Let Them Eat Cake
Let Them Eat Cake

For those in the know, a “sub-exhibition” is installed downstairs in the basement, featuring Molotov cocktails, gunpowder, pipe bombs, and a projected video, which is the commercial for “Revolution.” It’s sexy and dramatic, with mercenaries dashing through the city amidst snipers, sirens, and chaos, ultimately demasking and handing off “the package,” a bottle of the subversive scent.

Opening night: Participant's Lia Gangitano (l), Curator Adriana Farietta (r) with heartthrob Alex Hudson
Opening night: Participant's Lia Gangitano (l), Curator Adriana Farietta (r) with heartthrob Alex Hudson

I don’t really need to mention the haunted houses, meth labs, bodegas and mini cities by Mike Nelson, Jonah Freeman, Justin Lowe, and Christoph Büchel. Nor Carsten Höller’s Revolving Hotel Room in last year’s theanyspacewhatever at the Gugg. Actually, I really named those artists simply to show off how I learned to type the umlaut. I always thought you needed a special keyboard. Anyway, the mimetic environment installation genre is HOT: Envision a subculturally loaded space, often abject, recreate it in another designated space, then add water. I guess I could point to Claes Oldenberg’s Store(1961) as a precedent, though its items were handmade.

House of Cards unfolds in the wake of her institutional debut at PS1 in 2007, where Lisa, an SVA alumna, installed Time Suspended, a kitchen laboratory where hypothetical separatists brewed their subversive perfume, “Revolution.” Both shows used scavenged materials, exemplifying a resourceful “something from nothing” aesthetic. The post-apocalyptic House of Cards is a freegan gesamtkunstwerke. Again, the shanty is built from found objects, including the wheatpasted poster of “Sgt. Guy Debord,” a serendipitous match of guerilla and gallery. Moreover, the stock-styled photographs displayed as sales aids have as their models friends and family members of Lisa and the gallery staff. Her real-life infant son stars as the progeny of the archetypical, focus-grouped young family, who are otherwise pushing strollers around Williamsburg. House of Cards is built from components at Lisa’s fingertips, imbued with overlapping personal connections.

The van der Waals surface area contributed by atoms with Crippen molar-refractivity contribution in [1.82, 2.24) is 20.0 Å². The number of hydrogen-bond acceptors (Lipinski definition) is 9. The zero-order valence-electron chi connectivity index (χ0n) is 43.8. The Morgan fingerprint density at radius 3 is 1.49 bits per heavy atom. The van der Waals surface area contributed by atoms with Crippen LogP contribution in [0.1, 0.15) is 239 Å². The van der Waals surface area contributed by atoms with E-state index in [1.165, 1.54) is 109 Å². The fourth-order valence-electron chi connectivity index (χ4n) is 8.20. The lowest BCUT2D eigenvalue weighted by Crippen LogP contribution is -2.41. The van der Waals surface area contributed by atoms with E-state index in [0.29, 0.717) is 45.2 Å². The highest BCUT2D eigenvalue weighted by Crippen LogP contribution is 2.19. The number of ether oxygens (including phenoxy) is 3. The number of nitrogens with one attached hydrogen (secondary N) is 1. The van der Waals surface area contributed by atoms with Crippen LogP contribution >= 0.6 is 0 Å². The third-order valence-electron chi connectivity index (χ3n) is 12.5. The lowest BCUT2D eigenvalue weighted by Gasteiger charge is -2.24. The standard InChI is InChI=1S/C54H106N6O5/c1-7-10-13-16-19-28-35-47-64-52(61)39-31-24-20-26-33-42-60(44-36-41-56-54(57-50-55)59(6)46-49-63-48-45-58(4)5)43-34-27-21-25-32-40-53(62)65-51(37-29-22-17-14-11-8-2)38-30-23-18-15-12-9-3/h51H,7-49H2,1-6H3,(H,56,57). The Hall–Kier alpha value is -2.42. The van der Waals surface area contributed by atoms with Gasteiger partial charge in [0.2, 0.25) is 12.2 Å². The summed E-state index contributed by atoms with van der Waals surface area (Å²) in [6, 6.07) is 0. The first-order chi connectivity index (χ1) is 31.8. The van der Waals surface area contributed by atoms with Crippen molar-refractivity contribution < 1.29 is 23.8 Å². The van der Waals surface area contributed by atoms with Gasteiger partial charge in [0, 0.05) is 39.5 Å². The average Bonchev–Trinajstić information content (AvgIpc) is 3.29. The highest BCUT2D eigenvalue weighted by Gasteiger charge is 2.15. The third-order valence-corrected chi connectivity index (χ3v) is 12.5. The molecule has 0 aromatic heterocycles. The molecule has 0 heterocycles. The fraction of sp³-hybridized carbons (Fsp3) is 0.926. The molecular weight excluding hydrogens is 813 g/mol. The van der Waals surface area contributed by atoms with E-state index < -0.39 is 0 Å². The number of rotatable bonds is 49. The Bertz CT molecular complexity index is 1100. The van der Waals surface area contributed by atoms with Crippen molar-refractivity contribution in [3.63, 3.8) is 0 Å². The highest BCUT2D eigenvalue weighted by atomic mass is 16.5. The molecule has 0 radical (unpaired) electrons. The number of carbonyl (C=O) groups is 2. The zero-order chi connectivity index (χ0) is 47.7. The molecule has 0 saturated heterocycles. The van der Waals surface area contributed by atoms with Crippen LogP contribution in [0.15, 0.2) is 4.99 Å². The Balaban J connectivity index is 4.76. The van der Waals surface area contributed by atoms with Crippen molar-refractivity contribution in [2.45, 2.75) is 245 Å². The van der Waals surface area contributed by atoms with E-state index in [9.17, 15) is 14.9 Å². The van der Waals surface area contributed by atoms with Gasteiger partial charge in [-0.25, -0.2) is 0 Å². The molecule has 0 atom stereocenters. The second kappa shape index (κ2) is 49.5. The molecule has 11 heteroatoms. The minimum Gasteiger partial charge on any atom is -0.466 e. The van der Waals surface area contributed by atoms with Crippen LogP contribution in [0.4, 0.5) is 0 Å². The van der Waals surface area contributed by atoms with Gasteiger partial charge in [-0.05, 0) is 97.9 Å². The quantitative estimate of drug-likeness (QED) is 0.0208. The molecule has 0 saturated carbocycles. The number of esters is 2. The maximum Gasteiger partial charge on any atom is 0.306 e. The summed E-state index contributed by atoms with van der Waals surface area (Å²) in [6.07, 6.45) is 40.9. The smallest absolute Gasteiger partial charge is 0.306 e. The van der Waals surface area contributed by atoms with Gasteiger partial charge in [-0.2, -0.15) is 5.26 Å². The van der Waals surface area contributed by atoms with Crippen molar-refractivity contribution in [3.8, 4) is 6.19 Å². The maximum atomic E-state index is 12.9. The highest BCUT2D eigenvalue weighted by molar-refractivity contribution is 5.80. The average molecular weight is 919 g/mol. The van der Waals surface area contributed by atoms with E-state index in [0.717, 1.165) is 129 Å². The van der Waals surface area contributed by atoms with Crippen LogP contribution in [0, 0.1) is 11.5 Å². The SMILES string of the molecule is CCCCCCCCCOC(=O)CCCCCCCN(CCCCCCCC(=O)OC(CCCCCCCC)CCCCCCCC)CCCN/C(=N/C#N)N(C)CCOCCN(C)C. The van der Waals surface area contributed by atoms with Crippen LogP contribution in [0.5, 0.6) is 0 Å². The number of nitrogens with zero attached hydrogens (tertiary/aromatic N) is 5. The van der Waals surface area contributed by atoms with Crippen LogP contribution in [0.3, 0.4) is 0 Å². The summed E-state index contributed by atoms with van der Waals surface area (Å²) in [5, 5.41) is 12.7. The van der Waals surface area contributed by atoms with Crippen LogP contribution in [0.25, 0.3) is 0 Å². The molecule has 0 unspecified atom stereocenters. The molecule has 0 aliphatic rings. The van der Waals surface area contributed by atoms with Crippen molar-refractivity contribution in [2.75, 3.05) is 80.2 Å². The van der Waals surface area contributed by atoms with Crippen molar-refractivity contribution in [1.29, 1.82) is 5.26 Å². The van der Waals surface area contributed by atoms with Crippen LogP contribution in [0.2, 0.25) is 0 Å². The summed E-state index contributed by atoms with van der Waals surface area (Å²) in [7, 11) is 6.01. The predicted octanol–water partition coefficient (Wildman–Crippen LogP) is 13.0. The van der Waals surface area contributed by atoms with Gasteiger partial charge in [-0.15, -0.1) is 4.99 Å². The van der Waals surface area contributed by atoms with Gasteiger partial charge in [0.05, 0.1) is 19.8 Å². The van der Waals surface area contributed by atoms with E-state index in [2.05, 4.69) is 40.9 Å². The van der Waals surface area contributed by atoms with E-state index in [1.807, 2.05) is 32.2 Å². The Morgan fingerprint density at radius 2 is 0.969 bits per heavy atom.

Happy Shanty Family
Happy Shanty Family

One additional layer of coincidental co-identity: if you’re lucky, the sales specialist twisting your arm will be the charming and effective actor, Susan London. She’s a natural, answering any question without pause. The twist is that outside business hours, she actually owns an impressive art collection, with top-tier names to raise your eyebrows.

Now's Your Chance
Now